A Message to Big Alcohol

A Message to Big Alcohol

406 episodes of the Recovery Elevator Podcast were released before there was an intro with the main message being addressed to Big Alcohol.  Why do you think that is?  That’s a lot of Mondays to not tell Big Alcohol what we think, (or where to stick it 😈).  Why wasn’t this addressed before episode 407: A Message to Big Alcohol…?

Well, like Paul said…we have limited time together and it feels like a better use of our time discussing how to build a new life that no longer requires alcohol, instead of fighting Big Alcohol, or fighting the past. 

In fact, although you may not feel like it right now…if you keep moving forward, if you don’t quit quitting, and you keep doing the next right thing, one day at a time…you may just find yourself thanking Big Alcohol for giving you the life you have today. Crazy to imagine, right?  I know it was for me.  But it absolutely is true today.  I am thankful for where my struggle with Big Alcohol has led me.  


So here we are…let’s call out a couple of things regarding Big Alcohol, and maybe, there is a way we can work together.


First off, let’s get real for a second Big Alcohol. We both know your business model doesn’t survive off normal drinkers. Your lights are on, your doors are open, salaries are paid because of problematic drinkers…aka: alcoholics. 


This is called the 80/20 rule in business and for Big Alcohol, it’s probably a 90/10 rule. This means that 90% of revenues are coming from 10% customers. 


Let’s take a normal drinker. This is someone who buys a six pack of Coors Light, drinks 2-3 beers, and the remaining 3-4 cans sit in the refrigerator in the garage for the next couple weeks or months. 


That is one type of customer. 


Then take the alcoholic.  This is someone who buys a 12, 18, 24, or 30 pack of Coors Light… daily. Where do you think your revenue is coming from? This question is rhetorical because they already know this. 



Big Alcohol, we bring this up because there needs to be accountability on your part…and here’s some reasons why:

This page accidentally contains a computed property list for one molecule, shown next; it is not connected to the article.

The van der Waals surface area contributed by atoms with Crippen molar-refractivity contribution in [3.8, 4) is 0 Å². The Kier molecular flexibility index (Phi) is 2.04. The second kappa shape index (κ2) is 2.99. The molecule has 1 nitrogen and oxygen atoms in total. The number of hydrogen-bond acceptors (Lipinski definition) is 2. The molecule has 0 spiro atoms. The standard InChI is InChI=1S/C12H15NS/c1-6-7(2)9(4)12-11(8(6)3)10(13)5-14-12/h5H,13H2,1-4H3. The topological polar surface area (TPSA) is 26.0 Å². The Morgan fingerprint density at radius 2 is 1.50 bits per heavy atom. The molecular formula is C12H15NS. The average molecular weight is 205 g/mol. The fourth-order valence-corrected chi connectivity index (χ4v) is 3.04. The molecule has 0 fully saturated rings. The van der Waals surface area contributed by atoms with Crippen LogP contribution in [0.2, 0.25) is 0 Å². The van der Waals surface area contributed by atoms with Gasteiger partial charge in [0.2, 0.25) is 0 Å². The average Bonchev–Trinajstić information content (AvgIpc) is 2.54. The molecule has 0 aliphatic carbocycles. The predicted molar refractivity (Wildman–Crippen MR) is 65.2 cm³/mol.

◾️Yes, it’s the individual who is drinking excessively, but the data and science support that alcohol is the most dangerous and addictive drug on the planet.

It kills more people each year than every other drug combined. An estimated 40-75% of occupied hospital beds have underpinnings to alcohol. In 2010, a Doctor named Dr. David Nutt, hired by the British government, was tasked to put a harm score on the world’s 20 most addictive drugs. Alcohol came in at #1. In 1958 the American Medical Association classified alcoholism as a disease. 


◾️No amount of alcohol consumed is beneficial to the consumer.

This a myth that you, Big Alcohol, tries to perpetuate. In the Mid 2010’s the government funded agency the NIAAA (National Institute on Alcohol Abuse and Alcoholism) performed a study to see if alcohol consumption was good for you.

The answer was…YES.  Say whattttt??  🤯  However, it then became known the study was funded by Big Alcohol. No surprise the answer was yes!  🙄

In reality, no quantity of ethanol is good for you. The Huberman Lab Podcast has a fantastic episode about the effects of alcohol on your mind and body. The Stanford University Neuroscientists confirmed that no amount of alcohol is good for you.


◾️And let’s talk trash, garbage or waste.

A couple months ago Paul had new brakes installed on his vehicle and he rode his bike home from the mechanic after dropping off his truck. He took a scenic county road home for about 7 miles. While hugging the side of the road he was astonished by the amount of empty alcohol containers that littered the shoulder.

Keep in mind, this was in the part of the grass that had been maintained.  Paul said he guessed there was triple or quadruple the amount of empty bottles and cans in the taller grass. (Now to be fair, he did see empty gatorade bottles, and trash that was not related to alcohol, but he said if he had to guess it was a 10/1 ratio.). Paul estimated there was an empty alcohol container every 100 feet (and that’s a safe estimate). With some easy math that put 52 bottles, or cans, every mile totaling over 350 pieces of trash on his 7 mile bike ride. That figure would be way higher if one were to walk through the taller grass.

This past October Paul did a retreat in Peru. One of their tasks was to pick up trash around a sacred temple about 20 miles outside of Cusco, which once was the capital of the Inca Empire. They filled about 4 trash bags, and again about a 10/1 ratio of alcohol containers to other trash. 


Big Alcohol’s footprint is all over the globe; societal wreckage, physical disease, and in the form of excessive trash.


As human beings there is a goal that many of us share. That is to make this world a better place. 💚🌎
Big Alcohol, let me ask you this question, are you making the world a better place?


What impact are you having on society? On the fabric of family systems? Are you adding or subtracting to this world? Are you a net benefit? Or a net drain? What do you stand for Big Alcohol? Are you okay with your customers discarding your product waste into nature? Into my backyard? Into your backyard? Big Alcohol, your name, your brand, your message is on these containers that end up in our streams, rivers, and oceans. By all concerns you are still tied to the product, but you are not shouldering the burden after the monetary transaction has taken place. 

This.  Needs. To.  Change.